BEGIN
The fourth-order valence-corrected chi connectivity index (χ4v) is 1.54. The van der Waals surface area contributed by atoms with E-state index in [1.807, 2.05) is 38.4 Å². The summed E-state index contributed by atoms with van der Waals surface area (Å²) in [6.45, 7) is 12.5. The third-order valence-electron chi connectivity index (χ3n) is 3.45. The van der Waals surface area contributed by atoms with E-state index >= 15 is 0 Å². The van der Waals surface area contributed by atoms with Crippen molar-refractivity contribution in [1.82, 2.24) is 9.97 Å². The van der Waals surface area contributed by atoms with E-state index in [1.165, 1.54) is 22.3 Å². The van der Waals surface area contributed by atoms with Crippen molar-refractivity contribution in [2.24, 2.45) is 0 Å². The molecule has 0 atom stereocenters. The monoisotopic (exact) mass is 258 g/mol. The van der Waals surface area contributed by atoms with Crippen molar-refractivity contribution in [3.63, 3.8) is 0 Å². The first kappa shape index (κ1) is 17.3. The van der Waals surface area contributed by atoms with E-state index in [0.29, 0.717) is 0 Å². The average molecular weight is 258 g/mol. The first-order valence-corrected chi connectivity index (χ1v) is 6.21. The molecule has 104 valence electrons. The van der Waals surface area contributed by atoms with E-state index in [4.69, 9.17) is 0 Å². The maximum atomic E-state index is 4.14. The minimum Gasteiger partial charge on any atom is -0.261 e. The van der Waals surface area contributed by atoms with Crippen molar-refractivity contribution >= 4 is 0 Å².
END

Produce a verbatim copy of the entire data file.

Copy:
The fourth-order valence-corrected chi connectivity index (χ4v) is 1.54. The van der Waals surface area contributed by atoms with E-state index in [1.807, 2.05) is 38.4 Å². The summed E-state index contributed by atoms with van der Waals surface area (Å²) in [6.45, 7) is 12.5. The third-order valence-electron chi connectivity index (χ3n) is 3.45. The van der Waals surface area contributed by atoms with E-state index >= 15 is 0 Å². The van der Waals surface area contributed by atoms with Crippen molar-refractivity contribution in [1.82, 2.24) is 9.97 Å². The van der Waals surface area contributed by atoms with E-state index in [1.165, 1.54) is 22.3 Å². The van der Waals surface area contributed by atoms with Crippen molar-refractivity contribution in [2.24, 2.45) is 0 Å². The molecule has 0 atom stereocenters. The monoisotopic (exact) mass is 258 g/mol. The van der Waals surface area contributed by atoms with Crippen molar-refractivity contribution in [3.63, 3.8) is 0 Å². The first kappa shape index (κ1) is 17.3. The van der Waals surface area contributed by atoms with E-state index in [0.29, 0.717) is 0 Å². The average molecular weight is 258 g/mol. The first-order valence-corrected chi connectivity index (χ1v) is 6.21. The molecule has 104 valence electrons. The van der Waals surface area contributed by atoms with E-state index in [4.69, 9.17) is 0 Å². The maximum atomic E-state index is 4.14. The minimum Gasteiger partial charge on any atom is -0.261 e. The van der Waals surface area contributed by atoms with Crippen molar-refractivity contribution >= 4 is 0 Å².